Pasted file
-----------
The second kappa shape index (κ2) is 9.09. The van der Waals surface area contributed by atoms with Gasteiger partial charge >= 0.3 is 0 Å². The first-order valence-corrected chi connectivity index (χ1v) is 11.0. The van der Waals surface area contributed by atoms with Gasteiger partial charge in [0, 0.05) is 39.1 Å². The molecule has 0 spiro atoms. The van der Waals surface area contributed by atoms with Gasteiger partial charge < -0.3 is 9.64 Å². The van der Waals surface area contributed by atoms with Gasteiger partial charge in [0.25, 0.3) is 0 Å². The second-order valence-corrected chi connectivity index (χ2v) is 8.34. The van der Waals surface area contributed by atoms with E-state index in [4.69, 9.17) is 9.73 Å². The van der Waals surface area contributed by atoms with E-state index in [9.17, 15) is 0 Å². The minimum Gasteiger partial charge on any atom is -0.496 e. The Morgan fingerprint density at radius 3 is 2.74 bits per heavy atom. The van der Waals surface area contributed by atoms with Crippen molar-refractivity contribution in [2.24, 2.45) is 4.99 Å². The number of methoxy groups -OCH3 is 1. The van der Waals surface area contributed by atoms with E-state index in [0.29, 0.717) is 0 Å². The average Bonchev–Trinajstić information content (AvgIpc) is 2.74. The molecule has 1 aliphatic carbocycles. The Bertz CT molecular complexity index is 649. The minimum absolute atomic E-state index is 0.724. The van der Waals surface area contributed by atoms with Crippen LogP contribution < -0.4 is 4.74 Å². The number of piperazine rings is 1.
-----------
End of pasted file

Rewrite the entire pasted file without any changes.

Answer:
The second kappa shape index (κ2) is 9.09. The van der Waals surface area contributed by atoms with Gasteiger partial charge >= 0.3 is 0 Å². The first-order valence-corrected chi connectivity index (χ1v) is 11.0. The van der Waals surface area contributed by atoms with Gasteiger partial charge in [0, 0.05) is 39.1 Å². The molecule has 0 spiro atoms. The van der Waals surface area contributed by atoms with Gasteiger partial charge < -0.3 is 9.64 Å². The van der Waals surface area contributed by atoms with Gasteiger partial charge in [0.25, 0.3) is 0 Å². The second-order valence-corrected chi connectivity index (χ2v) is 8.34. The van der Waals surface area contributed by atoms with E-state index in [4.69, 9.17) is 9.73 Å². The van der Waals surface area contributed by atoms with E-state index in [9.17, 15) is 0 Å². The minimum Gasteiger partial charge on any atom is -0.496 e. The Morgan fingerprint density at radius 3 is 2.74 bits per heavy atom. The van der Waals surface area contributed by atoms with Crippen molar-refractivity contribution in [2.24, 2.45) is 4.99 Å². The number of methoxy groups -OCH3 is 1. The van der Waals surface area contributed by atoms with E-state index in [0.29, 0.717) is 0 Å². The average Bonchev–Trinajstić information content (AvgIpc) is 2.74. The molecule has 1 aliphatic carbocycles. The Bertz CT molecular complexity index is 649. The minimum absolute atomic E-state index is 0.724. The van der Waals surface area contributed by atoms with Crippen LogP contribution < -0.4 is 4.74 Å². The number of piperazine rings is 1.